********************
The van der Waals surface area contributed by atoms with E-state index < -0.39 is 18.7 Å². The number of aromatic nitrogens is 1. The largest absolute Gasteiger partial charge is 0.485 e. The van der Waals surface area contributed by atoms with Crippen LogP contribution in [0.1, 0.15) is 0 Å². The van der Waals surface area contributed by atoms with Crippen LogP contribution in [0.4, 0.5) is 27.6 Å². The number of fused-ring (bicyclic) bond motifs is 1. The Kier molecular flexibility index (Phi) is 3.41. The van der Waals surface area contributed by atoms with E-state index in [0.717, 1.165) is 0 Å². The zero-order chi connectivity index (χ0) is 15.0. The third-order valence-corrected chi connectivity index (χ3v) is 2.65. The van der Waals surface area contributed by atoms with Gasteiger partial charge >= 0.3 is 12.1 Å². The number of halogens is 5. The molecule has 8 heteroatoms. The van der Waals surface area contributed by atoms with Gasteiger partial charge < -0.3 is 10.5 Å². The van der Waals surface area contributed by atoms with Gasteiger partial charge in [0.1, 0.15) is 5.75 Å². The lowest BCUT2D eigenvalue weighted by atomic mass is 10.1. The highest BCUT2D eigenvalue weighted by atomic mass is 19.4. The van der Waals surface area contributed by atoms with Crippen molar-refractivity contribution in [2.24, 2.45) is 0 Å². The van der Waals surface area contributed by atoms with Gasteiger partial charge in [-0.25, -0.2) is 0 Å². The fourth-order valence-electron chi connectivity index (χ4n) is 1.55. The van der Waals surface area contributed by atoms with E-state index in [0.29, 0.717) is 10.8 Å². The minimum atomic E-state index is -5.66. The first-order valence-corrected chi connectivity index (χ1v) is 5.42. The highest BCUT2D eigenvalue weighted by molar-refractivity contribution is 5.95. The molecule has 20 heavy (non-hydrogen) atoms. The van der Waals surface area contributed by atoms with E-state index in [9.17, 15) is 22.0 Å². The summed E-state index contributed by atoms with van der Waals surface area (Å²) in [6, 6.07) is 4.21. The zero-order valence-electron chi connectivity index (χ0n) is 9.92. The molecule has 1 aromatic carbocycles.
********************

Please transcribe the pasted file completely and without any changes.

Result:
The van der Waals surface area contributed by atoms with E-state index < -0.39 is 18.7 Å². The number of aromatic nitrogens is 1. The largest absolute Gasteiger partial charge is 0.485 e. The van der Waals surface area contributed by atoms with Crippen LogP contribution in [0.1, 0.15) is 0 Å². The van der Waals surface area contributed by atoms with Crippen LogP contribution in [0.4, 0.5) is 27.6 Å². The number of fused-ring (bicyclic) bond motifs is 1. The Kier molecular flexibility index (Phi) is 3.41. The van der Waals surface area contributed by atoms with E-state index in [0.717, 1.165) is 0 Å². The zero-order chi connectivity index (χ0) is 15.0. The third-order valence-corrected chi connectivity index (χ3v) is 2.65. The van der Waals surface area contributed by atoms with Gasteiger partial charge >= 0.3 is 12.1 Å². The number of halogens is 5. The molecule has 8 heteroatoms. The van der Waals surface area contributed by atoms with Gasteiger partial charge < -0.3 is 10.5 Å². The van der Waals surface area contributed by atoms with Gasteiger partial charge in [0.1, 0.15) is 5.75 Å². The lowest BCUT2D eigenvalue weighted by atomic mass is 10.1. The highest BCUT2D eigenvalue weighted by atomic mass is 19.4. The van der Waals surface area contributed by atoms with Crippen molar-refractivity contribution in [2.24, 2.45) is 0 Å². The van der Waals surface area contributed by atoms with Gasteiger partial charge in [-0.25, -0.2) is 0 Å². The fourth-order valence-electron chi connectivity index (χ4n) is 1.55. The van der Waals surface area contributed by atoms with E-state index in [0.29, 0.717) is 10.8 Å². The minimum atomic E-state index is -5.66. The first-order valence-corrected chi connectivity index (χ1v) is 5.42. The highest BCUT2D eigenvalue weighted by molar-refractivity contribution is 5.95. The molecule has 20 heavy (non-hydrogen) atoms. The van der Waals surface area contributed by atoms with E-state index in [9.17, 15) is 22.0 Å². The summed E-state index contributed by atoms with van der Waals surface area (Å²) in [6, 6.07) is 4.21. The zero-order valence-electron chi connectivity index (χ0n) is 9.92. The molecule has 1 aromatic carbocycles.